I have spent a great deal of time getting to know our 2016 Iditarod mushers this year. My special focus has been to share the stories of the rookie mushers, and their personal journey to the starting line. Like many teachers we have a poetry unit each year, but I wanted to find an Iditarod musher who also loved poetry that could share with us. That was no easy task, but I found the perfect person for the job.
Elliot Anderson is a 2016 Iditarod rookie musher who hails from Wisconsin. He loves the great outdoors, and has had many adventures, from working on a horse ranch in Wyoming, to being a tour guide on the Mendenhall Glacier running dogs.
Being a musher in Alaska is not an easy life. I asked him what his inspiration was to come here, live in the wilderness, and run dogs. Elliot loves the poetry of Robert Service, the British-Canadian writer who has often been called “the bard of the Yukon”, and told me a story from his childhood that inspired him to one day give up many modern amenities and move to Big Lake to live out his dream. He shared with me a personal story from his childhood:
My favorite poem that means the most to me is “The Cremation of Sam McGee”. My second favorite is ” The Spell of the Yukon”. My third favorite is ” The Men Who Don’t Fit In”. The “Cremation of Sam McGee” inspired me to come to Alaska because my dad would say the poem while next to a campfire in the summer nights. He memorized the poem and would say it very dramatic like. My dad went to Alaska in the 70’s and worked as a gold miner for a company. He fell in love with the lifestyle. He showed me bits of that lifestyle when I grew up in Wisconsin. He has an old rough looking Robert service book that I would look at.
The Cremation of Sam McGee by Robert Service
That inspiration was just what we needed. We imagined ourselves around the campfire, drinking hot cocoa and reading our favorite poems to each other. In our classroom we wrote haiku, free verse, alliteration, rhymes, cinquains, and shape poems. We wrote haiku about the northern lights, rhymes about huskies on the trail, diamante about snow falling, and shape poems about sleds. I’m sure every teacher has their own special Iditarod-themed poems they can use in this project. We wrote and illustrated our final drafts on a paper hot chocolate cup that eventually were placed into a paper sleeve from local coffee shops. The results were “good to the last drop!”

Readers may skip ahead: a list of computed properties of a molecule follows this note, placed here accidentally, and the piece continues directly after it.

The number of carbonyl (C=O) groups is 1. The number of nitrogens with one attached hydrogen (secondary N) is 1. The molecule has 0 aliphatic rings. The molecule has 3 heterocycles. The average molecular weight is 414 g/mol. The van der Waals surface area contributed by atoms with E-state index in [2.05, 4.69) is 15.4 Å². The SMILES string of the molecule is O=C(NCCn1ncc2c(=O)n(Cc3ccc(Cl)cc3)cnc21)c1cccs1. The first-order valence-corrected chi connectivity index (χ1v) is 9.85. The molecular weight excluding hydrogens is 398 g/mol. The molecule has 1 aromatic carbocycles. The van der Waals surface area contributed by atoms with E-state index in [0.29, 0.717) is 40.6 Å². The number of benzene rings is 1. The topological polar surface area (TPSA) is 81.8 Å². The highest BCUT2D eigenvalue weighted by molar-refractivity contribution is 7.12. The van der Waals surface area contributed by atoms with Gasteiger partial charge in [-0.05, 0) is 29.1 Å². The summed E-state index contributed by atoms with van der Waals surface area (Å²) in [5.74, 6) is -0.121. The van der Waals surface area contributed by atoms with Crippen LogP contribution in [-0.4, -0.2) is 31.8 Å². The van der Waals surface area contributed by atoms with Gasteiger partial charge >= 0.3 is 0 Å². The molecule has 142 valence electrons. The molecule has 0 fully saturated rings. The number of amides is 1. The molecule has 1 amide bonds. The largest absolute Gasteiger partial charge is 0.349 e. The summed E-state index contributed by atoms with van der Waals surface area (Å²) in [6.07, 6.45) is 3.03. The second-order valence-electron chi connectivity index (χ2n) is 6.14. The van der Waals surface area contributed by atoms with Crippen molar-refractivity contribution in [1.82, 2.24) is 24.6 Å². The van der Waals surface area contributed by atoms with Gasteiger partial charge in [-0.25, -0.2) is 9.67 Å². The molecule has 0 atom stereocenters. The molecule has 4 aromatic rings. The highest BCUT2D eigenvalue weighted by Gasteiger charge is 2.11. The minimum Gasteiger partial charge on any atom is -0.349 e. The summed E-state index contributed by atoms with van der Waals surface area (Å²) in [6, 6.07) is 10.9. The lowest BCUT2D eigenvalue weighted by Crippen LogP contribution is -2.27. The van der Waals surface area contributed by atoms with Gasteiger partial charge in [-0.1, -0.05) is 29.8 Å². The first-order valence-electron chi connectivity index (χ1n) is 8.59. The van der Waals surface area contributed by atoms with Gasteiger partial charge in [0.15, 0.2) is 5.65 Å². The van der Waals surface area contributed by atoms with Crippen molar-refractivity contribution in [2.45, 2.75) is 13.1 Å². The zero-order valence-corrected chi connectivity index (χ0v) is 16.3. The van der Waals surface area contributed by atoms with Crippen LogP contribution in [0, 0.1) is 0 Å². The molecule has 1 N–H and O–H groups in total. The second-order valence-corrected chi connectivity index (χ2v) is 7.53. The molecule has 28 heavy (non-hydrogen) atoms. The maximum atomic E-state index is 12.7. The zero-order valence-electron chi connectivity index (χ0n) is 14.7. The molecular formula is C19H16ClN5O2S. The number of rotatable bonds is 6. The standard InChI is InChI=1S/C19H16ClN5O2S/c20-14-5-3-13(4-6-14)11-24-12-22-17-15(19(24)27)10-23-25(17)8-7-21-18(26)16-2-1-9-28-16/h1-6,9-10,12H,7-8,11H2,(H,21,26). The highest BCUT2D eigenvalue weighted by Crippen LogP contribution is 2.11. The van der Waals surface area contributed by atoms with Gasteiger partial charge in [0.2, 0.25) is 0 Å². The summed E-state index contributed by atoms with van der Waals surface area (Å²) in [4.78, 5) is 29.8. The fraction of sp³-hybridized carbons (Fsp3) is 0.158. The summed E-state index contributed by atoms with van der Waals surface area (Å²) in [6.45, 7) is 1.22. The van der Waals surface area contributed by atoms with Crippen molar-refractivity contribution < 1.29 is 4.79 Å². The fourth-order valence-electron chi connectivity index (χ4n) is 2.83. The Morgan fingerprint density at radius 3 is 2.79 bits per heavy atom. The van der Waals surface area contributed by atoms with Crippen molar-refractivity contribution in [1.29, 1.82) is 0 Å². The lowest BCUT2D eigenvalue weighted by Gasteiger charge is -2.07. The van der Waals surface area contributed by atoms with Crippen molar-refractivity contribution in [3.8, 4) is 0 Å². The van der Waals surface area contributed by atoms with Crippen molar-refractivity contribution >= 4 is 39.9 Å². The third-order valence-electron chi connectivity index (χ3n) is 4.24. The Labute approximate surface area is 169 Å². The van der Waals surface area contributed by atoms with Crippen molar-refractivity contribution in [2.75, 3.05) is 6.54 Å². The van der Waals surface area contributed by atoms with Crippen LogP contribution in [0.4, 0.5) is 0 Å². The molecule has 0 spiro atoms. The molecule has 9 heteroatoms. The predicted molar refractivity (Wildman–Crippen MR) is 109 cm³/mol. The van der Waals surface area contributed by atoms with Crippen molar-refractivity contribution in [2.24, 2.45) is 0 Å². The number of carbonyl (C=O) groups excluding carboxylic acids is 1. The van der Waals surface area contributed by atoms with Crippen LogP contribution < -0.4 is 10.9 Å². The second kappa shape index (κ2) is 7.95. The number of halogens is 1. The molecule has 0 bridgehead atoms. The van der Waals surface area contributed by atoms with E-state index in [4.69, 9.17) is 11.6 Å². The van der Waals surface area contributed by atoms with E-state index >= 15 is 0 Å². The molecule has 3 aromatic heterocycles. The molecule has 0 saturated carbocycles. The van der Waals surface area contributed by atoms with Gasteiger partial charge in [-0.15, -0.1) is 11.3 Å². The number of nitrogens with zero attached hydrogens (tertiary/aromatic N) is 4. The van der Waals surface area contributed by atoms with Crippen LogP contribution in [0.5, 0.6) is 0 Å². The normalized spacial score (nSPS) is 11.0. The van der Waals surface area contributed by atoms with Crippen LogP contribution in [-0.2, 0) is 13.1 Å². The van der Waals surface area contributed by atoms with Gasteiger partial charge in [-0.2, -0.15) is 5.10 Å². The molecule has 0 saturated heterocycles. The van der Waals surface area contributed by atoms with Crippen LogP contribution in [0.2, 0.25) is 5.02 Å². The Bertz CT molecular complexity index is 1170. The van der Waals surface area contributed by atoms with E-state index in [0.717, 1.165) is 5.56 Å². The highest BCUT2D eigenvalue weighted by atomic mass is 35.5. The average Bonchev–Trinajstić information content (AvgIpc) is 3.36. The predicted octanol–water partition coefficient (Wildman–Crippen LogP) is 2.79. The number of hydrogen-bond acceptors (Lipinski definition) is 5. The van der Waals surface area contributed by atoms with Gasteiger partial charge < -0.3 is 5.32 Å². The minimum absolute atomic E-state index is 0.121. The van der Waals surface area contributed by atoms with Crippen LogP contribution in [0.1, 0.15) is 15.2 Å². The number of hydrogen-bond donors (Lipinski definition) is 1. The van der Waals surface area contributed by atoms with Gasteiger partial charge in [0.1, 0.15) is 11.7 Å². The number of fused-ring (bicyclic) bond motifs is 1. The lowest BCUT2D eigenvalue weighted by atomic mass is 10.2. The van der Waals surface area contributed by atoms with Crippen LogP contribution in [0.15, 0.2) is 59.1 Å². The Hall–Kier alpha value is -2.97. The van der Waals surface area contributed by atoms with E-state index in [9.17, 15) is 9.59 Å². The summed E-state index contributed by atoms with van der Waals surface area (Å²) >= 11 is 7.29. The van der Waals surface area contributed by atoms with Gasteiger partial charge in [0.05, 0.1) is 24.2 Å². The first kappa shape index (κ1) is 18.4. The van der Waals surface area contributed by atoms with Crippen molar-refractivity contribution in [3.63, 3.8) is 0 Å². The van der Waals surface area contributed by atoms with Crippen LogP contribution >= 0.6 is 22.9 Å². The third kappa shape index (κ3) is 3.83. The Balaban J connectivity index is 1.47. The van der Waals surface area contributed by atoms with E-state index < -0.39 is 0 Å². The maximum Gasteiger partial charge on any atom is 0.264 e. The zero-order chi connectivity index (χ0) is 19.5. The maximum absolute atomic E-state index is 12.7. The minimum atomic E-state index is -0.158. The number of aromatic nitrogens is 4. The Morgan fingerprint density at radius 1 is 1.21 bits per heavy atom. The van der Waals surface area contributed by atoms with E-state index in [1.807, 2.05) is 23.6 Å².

As we worked on our “cocoa cup” poems, I placed them into a hanging shoe rack so they were out of the way but could showcase their beautiful work. It took us several weeks to work through and illustrate all of our poems, but this is a wonderful project to work on all year long, and add to your cocoa cup collection hanging on the wall.
Iditarod mushers are such interesting people, with many passions and hobbies in life. To find a musher who loves poetry as much as we do was a real treat. Elliot told me that this father will be waiting for him when he crosses the finish line in Nome. What a remarkable journey. My students and I will be cheering him on as well!